My phone is usually using 4G-LTE, which is generally fast and causes few problems. Once in a while, I’ll be somewhere without great service and notice my phone lagging or taking forever to pull up a video. When I look to the upper corner of my screen, I’m likely to see my phone has switched to 3G. Oh the horror!
Most of us are used to the speed and convenience of 4G-LTE, but something even better is on the horizon: 5G, the fifth generation of wireless technology determined by standards set by the International Telecommunications Union-Radio.
With each generation of wireless technology, download and upload speeds get faster, we get less lag-time and fewer hiccups. When 5G hits, we can expect full-length HD movie downloads to take seconds instead of minutes, and high-speed video games with zero delays. Right now, if you’re running 4G-LTE (Long Term Evolution), Android Authority reports you may have download speeds of 100 megabits per second. But hold on to your hats because 5G speeds are expected to be at least at one gigabit per second — or 10 times as fast as LTE speeds. So if you’re pretty happy with LTE, you will think you’ve died and gone to heaven when 5G rolls out.
Remember that "Internet of Things" you keep hearing about, where everything is connected from your fridge to your autonomous car to your light bulbs? Well, this technology has the capability to provide the infrastructure needed to make that a reality. Research company Gartner reports that by 2020, there will be 26 billion units out in the world with the embedded technology to communicate with their environments. All that connectivity demands massive infrastructure to carry the data needed and that’s where 5G comes in. The battle for who will launch it first is fierce.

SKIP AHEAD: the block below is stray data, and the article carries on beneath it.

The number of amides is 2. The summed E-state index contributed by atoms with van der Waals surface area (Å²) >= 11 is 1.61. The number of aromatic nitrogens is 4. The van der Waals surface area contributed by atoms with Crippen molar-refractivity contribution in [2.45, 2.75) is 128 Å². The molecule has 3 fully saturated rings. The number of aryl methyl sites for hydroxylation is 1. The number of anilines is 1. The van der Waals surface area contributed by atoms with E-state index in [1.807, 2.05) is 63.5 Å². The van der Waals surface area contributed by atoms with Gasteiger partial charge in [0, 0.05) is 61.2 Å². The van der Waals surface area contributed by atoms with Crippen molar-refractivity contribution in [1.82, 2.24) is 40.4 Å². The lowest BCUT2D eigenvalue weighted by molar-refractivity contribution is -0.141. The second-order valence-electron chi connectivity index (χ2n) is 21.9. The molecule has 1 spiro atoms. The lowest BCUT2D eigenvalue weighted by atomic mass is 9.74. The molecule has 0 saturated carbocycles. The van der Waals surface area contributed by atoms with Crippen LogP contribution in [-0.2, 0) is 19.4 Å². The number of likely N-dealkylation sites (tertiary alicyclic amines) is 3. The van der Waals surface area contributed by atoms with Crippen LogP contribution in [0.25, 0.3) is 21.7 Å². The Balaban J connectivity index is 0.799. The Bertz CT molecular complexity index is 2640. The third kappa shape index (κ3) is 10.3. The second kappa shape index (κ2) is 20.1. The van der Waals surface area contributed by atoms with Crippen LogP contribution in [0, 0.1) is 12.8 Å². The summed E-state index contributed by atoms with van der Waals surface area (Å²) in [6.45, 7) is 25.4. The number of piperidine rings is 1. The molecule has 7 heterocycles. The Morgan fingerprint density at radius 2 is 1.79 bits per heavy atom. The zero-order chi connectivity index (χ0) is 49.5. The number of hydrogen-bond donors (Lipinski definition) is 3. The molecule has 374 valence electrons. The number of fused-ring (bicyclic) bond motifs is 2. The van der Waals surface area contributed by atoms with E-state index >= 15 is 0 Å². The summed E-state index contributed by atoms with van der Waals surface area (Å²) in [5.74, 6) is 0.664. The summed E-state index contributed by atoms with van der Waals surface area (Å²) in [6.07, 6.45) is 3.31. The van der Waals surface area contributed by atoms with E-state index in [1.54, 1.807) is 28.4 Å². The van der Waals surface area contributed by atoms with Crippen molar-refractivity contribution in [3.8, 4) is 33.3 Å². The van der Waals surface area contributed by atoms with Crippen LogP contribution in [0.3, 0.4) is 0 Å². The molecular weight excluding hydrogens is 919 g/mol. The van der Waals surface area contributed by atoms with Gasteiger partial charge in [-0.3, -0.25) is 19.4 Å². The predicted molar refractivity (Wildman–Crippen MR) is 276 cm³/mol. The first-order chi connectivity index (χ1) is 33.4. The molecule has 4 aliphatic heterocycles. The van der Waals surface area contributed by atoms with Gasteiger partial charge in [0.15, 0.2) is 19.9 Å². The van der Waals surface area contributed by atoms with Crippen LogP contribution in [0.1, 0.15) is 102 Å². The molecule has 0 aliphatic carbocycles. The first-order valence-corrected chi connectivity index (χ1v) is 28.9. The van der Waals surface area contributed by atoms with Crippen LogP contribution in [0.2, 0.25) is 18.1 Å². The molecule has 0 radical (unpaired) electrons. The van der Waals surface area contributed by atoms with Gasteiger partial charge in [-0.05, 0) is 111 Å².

AT&T has successfully used 5G in a commercial grade device.
“We remain on track to be the first to introduce mobile 5G services in the U.S. on the NETGEAR Nighthawk® 5G Mobile Hotspot,” the company said in a recent statement. AT&T will bring mobile 5G to 12 cities this year and plans to expand next year. This initial offering has to be in hotspot form because no phones are actually capable of carrying 5G yet. It will take special antennas that likely won’t be available in any phones until the first half of next year.
Verizon has launched 5G, kind of. The catch is that it's a replacement for your broadband, and homes will need an installer to put in a hockey puck-sized wireless hotspot to pick it up. This option is very limited, only available in certain neighborhoods in four cities. The company says it plans to launch mobile 5G next year. Verizon claims its 5G trials have achieved download speeds 30-50 times faster than 4G.
T-Mobile and Sprint are in the process of merging, and both have ambitious plans for 5G. Last month, T-Mobile put out a statement saying it plans to launch 5G next year with nationwide coverage coming in 2020. Sprint has announced it will release the first 5G phone in the U.S. in the first half of next year. The company is also claiming it will have “the country’s first mobile 5G network” when it launches in nine cities next year.
Just this week, President Trump signed an order making sure the Commerce Department has a plan for a smooth transition as 5G becomes reality. CNBC reports “the goal is to ensure there is enough spectrum to handle the growing amount of internet and wireless traffic and that future faster 5G networks have adequate spectrum.”
While the question of who will be first is still up in the air, the fact is that 5G is coming. Let’s hope it’s as glorious as it sounds.